The code below, prints stuff in loop() with a 10 second delay, and the 'scope trace shows the pulse is still sent every 20ms. I can also feel that the servo is holding position.

/* test to see servo pulse on scope
test1: attach only and then print stuff in loop()
 
 */
#include <Servo.h> 

Servo myservo;


void setup()
{ 
  Serial.begin(9600);
  pinMode(13, OUTPUT);
  digitalWrite(13, LOW);
  Serial.println("led 13 off");
  Serial.println("attaching servo at default pulse, nothing more");
  myservo.attach(9); 
  Serial.println("servo attached, led13 should be back on");
  digitalWrite(13, HIGH);
}

void loop()
{
  Serial.print("Looping and just printing millis ");
  Serial.println(millis());
  delay(10000);
}

Thanks that makes my code real easy :D. I think I’m ready to start buying things.

JimboZA I love the way you just poped off and tested that. You guys are really cool. I might have to consider sticking around.

GhostKarate: JimboZA I love the way you just poped off and tested that. .

The alternative is washing the dishes...., but youy're welcome.

I might have to consider sticking around

You should.

GhostKarate: JimboZA I love the way you just poped off and tested that. You guys are really cool. I might have to consider sticking around.

Aww but I would have tested it too, perhaps even before jimboZA, but don't have access to a scope at the moment :(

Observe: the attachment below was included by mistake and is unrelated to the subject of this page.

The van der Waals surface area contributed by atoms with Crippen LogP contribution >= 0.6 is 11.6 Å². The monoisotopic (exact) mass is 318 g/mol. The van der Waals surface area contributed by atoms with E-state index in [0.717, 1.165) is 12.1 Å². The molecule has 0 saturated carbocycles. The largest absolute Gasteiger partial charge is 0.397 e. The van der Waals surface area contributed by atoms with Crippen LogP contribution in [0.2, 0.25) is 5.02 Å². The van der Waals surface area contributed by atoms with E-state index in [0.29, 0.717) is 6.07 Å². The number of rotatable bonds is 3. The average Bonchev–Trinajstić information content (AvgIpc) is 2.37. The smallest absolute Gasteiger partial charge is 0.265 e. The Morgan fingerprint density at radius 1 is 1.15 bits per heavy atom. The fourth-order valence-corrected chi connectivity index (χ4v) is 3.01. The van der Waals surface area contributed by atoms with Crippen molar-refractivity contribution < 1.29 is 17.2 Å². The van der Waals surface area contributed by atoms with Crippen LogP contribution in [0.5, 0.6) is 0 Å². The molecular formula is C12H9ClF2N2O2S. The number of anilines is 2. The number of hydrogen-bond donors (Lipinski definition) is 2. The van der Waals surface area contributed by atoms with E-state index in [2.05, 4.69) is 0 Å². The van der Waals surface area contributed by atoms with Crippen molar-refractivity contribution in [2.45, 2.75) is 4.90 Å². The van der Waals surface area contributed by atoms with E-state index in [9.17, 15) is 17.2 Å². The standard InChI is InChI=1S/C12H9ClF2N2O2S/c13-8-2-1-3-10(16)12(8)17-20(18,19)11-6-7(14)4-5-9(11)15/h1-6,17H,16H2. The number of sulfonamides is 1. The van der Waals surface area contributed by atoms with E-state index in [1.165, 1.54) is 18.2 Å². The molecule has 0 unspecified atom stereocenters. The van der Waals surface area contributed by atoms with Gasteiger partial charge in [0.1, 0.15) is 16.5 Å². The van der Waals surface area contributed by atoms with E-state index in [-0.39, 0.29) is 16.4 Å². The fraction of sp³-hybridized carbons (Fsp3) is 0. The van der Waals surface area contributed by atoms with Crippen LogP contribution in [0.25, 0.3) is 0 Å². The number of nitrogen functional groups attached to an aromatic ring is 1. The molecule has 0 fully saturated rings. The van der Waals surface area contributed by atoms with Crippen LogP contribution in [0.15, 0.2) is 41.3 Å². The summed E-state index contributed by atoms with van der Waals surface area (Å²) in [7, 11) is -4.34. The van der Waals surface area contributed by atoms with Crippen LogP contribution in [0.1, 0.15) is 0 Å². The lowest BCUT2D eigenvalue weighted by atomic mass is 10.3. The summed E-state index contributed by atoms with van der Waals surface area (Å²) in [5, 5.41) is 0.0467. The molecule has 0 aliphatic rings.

But yeah, JimboZA is pretty cool :)

KenF:
From what I gather, servo positions are controlled by a PWM signal.

By the way, on reflection, that’s not actually true. Yes the signal is a pulse of certain width, as you indeed say here:

It is also my understanding that once you set the pulse width from an arduino

… but that doesn’t make it pulse width modulation. PWM is concerned with the ratio of on to off times, not the absolute width of the pulse. Servo control is concerned with the width in absolute terms. The attached pic shows two 50% PWM signals: one is from an Arduino 490Hz PWM pin, the other from a 980Hz pin. Both have a duty cycle of 50%, but in absolute terms one has an on time twice that of the other. edit: new pic with labels

It’s also wrong to say (my emphasis):

you set the pulse width from an arduino (with an analog.write)

… since that’s done implicitly with a servo.write() or explicitly with a servo.writeMicroseconds().

pwm hi and low freq with labels.bmp (219 KB)